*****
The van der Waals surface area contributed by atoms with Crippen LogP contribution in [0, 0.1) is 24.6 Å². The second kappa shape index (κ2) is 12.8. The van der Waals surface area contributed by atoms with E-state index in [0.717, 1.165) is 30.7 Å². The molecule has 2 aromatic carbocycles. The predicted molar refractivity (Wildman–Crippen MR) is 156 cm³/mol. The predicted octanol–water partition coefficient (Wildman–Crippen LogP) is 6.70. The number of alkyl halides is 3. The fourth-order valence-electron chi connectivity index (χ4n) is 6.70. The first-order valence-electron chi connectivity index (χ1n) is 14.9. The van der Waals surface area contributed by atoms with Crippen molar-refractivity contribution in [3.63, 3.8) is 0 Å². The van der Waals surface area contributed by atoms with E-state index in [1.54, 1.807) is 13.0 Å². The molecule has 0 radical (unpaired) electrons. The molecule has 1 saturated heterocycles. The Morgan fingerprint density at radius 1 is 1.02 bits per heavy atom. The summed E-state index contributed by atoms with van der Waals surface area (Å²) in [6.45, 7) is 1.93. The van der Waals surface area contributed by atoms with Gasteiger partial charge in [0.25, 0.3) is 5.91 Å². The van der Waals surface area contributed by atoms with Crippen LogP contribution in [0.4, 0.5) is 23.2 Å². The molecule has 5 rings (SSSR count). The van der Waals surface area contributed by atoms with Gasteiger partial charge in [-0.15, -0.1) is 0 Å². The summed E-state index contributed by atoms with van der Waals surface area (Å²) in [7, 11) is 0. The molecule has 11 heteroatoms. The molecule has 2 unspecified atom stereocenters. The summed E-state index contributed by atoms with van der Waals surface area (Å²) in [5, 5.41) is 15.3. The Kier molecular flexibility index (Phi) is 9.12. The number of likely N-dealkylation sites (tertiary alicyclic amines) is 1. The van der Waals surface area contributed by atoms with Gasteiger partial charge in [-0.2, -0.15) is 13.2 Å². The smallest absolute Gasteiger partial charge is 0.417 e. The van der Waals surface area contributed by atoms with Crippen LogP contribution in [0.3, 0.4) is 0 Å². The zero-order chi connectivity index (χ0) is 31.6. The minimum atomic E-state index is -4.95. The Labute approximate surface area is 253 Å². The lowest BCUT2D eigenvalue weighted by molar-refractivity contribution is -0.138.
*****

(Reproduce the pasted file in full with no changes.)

The van der Waals surface area contributed by atoms with Crippen LogP contribution in [0, 0.1) is 24.6 Å². The second kappa shape index (κ2) is 12.8. The van der Waals surface area contributed by atoms with E-state index in [0.717, 1.165) is 30.7 Å². The molecule has 2 aromatic carbocycles. The predicted molar refractivity (Wildman–Crippen MR) is 156 cm³/mol. The predicted octanol–water partition coefficient (Wildman–Crippen LogP) is 6.70. The number of alkyl halides is 3. The fourth-order valence-electron chi connectivity index (χ4n) is 6.70. The first-order valence-electron chi connectivity index (χ1n) is 14.9. The van der Waals surface area contributed by atoms with Crippen molar-refractivity contribution in [3.63, 3.8) is 0 Å². The van der Waals surface area contributed by atoms with E-state index in [1.54, 1.807) is 13.0 Å². The molecule has 0 radical (unpaired) electrons. The molecule has 1 saturated heterocycles. The Morgan fingerprint density at radius 1 is 1.02 bits per heavy atom. The summed E-state index contributed by atoms with van der Waals surface area (Å²) in [6.45, 7) is 1.93. The van der Waals surface area contributed by atoms with Gasteiger partial charge in [0.25, 0.3) is 5.91 Å². The van der Waals surface area contributed by atoms with Crippen LogP contribution in [0.4, 0.5) is 23.2 Å². The molecule has 5 rings (SSSR count). The van der Waals surface area contributed by atoms with Gasteiger partial charge in [-0.15, -0.1) is 0 Å². The summed E-state index contributed by atoms with van der Waals surface area (Å²) in [7, 11) is 0. The molecule has 11 heteroatoms. The molecule has 2 unspecified atom stereocenters. The summed E-state index contributed by atoms with van der Waals surface area (Å²) in [5, 5.41) is 15.3. The Kier molecular flexibility index (Phi) is 9.12. The number of likely N-dealkylation sites (tertiary alicyclic amines) is 1. The van der Waals surface area contributed by atoms with Gasteiger partial charge in [-0.2, -0.15) is 13.2 Å². The smallest absolute Gasteiger partial charge is 0.417 e. The van der Waals surface area contributed by atoms with Crippen LogP contribution in [0.3, 0.4) is 0 Å². The zero-order chi connectivity index (χ0) is 31.6. The minimum atomic E-state index is -4.95. The Labute approximate surface area is 253 Å². The lowest BCUT2D eigenvalue weighted by molar-refractivity contribution is -0.138.